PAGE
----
An electric Harley Davidson shows how mainstream EVs have become

Senior reporter

The iconic motorbike manufacturer is following a trend for low-emission vehicles that 10 years ago would have been unthinkable.

There are few brands in the automotive world as iconic as Harley Davidson. The name immediately conjures up images of desert highways and roaring engines producing clouds of smoke. So it’s a sign of just how much the automotive world has changed that even Harley is now producing an electric model.

The company yesterday announced Project LiveWire, effectively a concept bike that will travel down Route 66 and around the rest of the US, visiting Harley dealerships and giving customers the chance to try it out and offer their feedback.

At first, this may seem like a ridiculous idea. Harley Davidsons are known for the noise, feeling and even smell that comes with a petrol engine. But the company claims the electric bike will deliver ‘a new expression’ of this experience, complete with a sound compared to a ‘fighter jet on an aircraft carrier’.

Harley-Davidson Motor Company Side View

‘Harley-Davidson has reinvented itself many times in our history, with customers leading us every step of the way,’ said the firm’s chief operating officer, Matt Levatich, in a statement.

‘In just the last few years, we’ve broadened our reach to serve an increasingly diverse society, as well as reinvented our approach to product development and manufacturing.

Harley-Davidson Motor Company Left View

Of course, this is a long way from actually manufacturing and selling electric motorbikes. The project may find that customers and potential customers aren’t interested in an electric Harley.

If I were to be really cynical I might say the whole exercise could be a stunt jumping on the back of trendy topic simply to generate publicity for the traditional Harley product (which I’ve now gone along with by writing this blog).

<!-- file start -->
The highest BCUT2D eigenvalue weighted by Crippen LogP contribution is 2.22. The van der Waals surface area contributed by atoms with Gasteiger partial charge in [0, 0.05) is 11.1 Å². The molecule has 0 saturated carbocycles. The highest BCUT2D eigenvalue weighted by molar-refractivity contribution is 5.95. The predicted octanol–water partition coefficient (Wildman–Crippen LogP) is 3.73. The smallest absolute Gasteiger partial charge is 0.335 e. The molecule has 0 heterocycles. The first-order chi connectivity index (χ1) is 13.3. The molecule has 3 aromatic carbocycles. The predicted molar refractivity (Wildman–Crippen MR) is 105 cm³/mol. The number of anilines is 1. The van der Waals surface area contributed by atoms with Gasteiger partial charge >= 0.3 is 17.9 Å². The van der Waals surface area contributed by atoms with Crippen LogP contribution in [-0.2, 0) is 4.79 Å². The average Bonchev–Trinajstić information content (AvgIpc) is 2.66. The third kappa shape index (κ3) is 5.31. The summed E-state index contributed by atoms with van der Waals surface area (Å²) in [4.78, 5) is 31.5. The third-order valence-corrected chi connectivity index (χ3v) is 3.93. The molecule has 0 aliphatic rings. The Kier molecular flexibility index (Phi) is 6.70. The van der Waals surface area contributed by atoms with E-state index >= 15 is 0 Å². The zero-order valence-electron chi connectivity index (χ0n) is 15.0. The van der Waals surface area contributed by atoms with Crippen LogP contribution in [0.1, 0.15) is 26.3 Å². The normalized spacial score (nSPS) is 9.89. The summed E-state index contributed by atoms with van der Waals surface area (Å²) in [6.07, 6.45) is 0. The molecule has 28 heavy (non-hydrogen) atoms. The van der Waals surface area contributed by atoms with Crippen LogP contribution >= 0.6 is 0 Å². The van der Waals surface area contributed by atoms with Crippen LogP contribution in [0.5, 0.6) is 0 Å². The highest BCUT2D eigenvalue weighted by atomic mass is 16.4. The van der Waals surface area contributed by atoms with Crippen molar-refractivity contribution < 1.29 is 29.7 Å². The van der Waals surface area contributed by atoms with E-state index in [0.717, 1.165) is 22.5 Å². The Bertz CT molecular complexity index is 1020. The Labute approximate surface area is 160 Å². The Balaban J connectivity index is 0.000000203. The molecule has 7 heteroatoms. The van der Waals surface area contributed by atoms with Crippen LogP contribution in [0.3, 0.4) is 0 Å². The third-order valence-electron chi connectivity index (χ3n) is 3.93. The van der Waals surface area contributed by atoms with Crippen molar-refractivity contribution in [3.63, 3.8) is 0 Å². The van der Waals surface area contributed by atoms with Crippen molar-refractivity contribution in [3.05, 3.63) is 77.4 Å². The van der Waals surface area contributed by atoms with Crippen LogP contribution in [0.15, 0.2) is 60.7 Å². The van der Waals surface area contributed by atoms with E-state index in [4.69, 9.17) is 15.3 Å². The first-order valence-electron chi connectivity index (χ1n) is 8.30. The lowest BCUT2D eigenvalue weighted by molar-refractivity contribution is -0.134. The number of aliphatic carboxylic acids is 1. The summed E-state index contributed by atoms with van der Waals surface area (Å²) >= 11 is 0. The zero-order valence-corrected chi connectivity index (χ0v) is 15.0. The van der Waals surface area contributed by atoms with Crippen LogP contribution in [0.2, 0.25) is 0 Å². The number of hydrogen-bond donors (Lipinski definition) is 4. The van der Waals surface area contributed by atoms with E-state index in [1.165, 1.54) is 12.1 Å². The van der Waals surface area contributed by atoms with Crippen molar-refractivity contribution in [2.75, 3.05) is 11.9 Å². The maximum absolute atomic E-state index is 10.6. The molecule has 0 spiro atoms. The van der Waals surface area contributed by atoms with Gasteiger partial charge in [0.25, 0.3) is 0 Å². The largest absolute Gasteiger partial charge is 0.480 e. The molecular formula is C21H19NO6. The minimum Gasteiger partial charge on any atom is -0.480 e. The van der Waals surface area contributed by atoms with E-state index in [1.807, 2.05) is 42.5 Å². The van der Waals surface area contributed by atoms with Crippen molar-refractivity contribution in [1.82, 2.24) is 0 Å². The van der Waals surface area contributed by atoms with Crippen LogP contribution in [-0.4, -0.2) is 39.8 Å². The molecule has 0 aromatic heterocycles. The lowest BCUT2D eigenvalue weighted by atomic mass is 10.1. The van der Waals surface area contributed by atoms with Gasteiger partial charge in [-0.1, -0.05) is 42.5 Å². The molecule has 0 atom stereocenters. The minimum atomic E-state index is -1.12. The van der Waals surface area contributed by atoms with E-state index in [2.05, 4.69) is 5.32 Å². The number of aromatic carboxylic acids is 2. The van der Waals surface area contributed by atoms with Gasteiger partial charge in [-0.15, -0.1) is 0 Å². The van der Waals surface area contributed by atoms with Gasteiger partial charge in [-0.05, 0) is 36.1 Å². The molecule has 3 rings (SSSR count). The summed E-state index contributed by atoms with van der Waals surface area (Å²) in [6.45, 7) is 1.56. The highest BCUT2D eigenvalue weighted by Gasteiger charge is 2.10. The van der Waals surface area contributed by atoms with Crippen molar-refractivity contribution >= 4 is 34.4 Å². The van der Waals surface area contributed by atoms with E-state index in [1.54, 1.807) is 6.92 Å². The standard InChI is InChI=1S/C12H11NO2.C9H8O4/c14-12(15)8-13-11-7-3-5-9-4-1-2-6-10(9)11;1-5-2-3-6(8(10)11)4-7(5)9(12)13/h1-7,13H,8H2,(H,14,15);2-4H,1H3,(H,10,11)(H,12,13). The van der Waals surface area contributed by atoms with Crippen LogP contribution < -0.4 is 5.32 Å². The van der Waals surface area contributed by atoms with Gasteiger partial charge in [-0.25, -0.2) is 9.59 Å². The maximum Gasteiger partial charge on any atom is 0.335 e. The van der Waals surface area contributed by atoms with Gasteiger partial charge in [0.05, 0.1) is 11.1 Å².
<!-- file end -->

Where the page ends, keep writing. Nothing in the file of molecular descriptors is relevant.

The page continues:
Harley-Davidson Motor Company Right View

But even if this is the case, it signals how mainstream the idea of alternative propulsion systems has become. It is now almost impossible to name an automotive manufacturer that isn’t including producing or developing some form of electric vehicle (EV), even if it’s just a concept hybrid.

Ten years ago, even the Toyota Prius was still something of a novelty and the only fully electric cars you ever saw on the roads were micro vehicles such as the G-Wiz.

Now, while EVs remain prohibitively expensive for most individual drivers, gone is the perception of them as repackaged milk floats while the range available to consumers and fleet managers is far greater.

We now have electric 4x4s and sports cars. The arrival of the Tesla Model S in the UK was one of the most talked-about vehicle launches of last year. The start of Formula E, the electric racing series, later this year may help raise the profile of EVs even further.

And Project LiveWire won’t be the first electric motorbike by a long way: the TT Zero has seen emissions-free bikes race in a mirror of the famous Isle of Man TT event since 2010.

The chairman of Ferrari, Luca di Montezemolo, last year said the company would never build an electric car as long as he was in charge, while announcing plans to follow up its €1m euro hybrid vehicle. It wasn’t that long ago that the idea of a Ferrari with any kind of electric propulsion technology would have been seen as a joke. So who knows what Montezemolo’s eventual successor will allow?